If the user hits a key with a finger sufficiently quickly and forcefully, he lets the associated type lever snap in the direction of the paper and open there. When the pressure is applied, the synchronously raised ribbon releases color to the clamped paper. The elastic rubber of the platen is pressed in a little and springs back elastically. If the finger has already released the button, the type lever bounces off again dampened by the ribbon, paper, hysteresis of the rubber and friction and, supported by a small return spring and more with the middle type levers , bounces back into its rubber-buffered rest position, also by gravity.
The type levers are stored roughly in a third of a circle in a slotted block with steel wire and arranged in a basket-shaped manner in front of the platen, so deep that there is a clear view of the writing area. The further a type lever is from the center, the more the sheet steel lever is bent at the transition to the free end. The type, which is guided laterally by a fork on its last centimeter, thus hits the point to be printed vertically.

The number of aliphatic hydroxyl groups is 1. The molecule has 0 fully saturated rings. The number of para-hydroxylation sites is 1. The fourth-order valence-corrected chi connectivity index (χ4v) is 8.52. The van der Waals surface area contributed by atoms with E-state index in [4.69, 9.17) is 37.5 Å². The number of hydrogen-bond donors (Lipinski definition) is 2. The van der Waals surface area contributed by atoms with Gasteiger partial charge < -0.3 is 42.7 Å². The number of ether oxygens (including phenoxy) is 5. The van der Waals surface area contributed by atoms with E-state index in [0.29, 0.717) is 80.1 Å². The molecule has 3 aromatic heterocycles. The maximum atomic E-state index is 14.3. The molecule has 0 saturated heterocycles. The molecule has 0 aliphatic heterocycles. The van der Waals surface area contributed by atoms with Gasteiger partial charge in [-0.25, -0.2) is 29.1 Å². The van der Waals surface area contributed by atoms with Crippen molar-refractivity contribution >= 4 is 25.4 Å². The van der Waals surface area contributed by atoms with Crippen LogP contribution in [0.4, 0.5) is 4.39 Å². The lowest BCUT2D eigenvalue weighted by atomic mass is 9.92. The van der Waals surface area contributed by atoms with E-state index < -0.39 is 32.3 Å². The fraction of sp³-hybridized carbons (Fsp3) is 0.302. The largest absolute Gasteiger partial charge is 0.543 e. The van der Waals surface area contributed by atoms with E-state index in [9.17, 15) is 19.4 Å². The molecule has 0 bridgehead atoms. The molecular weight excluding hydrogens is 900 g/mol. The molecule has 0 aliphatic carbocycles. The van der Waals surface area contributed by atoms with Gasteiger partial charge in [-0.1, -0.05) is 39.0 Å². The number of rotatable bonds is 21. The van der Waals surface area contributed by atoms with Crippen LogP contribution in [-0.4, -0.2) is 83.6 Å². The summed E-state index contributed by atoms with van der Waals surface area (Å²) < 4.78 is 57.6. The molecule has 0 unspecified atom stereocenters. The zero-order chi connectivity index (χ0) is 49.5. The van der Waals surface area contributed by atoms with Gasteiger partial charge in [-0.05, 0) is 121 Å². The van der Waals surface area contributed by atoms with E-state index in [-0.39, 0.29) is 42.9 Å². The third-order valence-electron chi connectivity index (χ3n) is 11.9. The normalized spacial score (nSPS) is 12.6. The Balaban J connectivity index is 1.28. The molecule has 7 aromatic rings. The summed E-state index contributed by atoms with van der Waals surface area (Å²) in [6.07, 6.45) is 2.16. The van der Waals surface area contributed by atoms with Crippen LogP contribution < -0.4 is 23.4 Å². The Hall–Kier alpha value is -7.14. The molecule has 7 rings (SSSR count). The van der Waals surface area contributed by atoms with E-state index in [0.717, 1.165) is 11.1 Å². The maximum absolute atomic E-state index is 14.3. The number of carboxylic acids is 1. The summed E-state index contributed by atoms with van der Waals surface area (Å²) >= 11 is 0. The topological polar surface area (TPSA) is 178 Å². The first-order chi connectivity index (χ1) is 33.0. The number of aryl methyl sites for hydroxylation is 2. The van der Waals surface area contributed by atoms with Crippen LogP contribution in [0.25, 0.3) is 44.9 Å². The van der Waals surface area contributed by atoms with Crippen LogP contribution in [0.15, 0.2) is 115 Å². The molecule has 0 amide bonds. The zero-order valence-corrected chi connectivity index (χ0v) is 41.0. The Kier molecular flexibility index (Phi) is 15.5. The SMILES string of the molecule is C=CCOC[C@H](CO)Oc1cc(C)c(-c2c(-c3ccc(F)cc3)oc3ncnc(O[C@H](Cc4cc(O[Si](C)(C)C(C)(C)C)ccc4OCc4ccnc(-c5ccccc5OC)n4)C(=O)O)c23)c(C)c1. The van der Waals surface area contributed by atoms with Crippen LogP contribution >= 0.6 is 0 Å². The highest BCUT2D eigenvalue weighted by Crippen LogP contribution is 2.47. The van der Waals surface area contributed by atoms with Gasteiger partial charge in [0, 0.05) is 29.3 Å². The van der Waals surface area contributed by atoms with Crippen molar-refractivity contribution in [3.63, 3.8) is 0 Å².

With this vertical orientation it is possible, by holding down the shift key, to bring the second pressure element on the double type into tangential contact with the cylindrically curved writing area. In the case of small typewriters, this shift key is used to raise the carriage - by one character height -; in the case of larger typewriters with a thicker and longer cylinder, the type lever basket is often used. In the first case the capital letters are on top of the type, in the second case they are on the bottom.
To raise a stop on the paper, for example the "2" for square meters or the nth power , the paper had to be turned down one notch with the platen. Small portable typewriters usually did not have the small superscript numbers 2 and 3 as their own type, on Olivetti Dora or Hermes Baby there was no number "1" either, but could be typed with a small "l".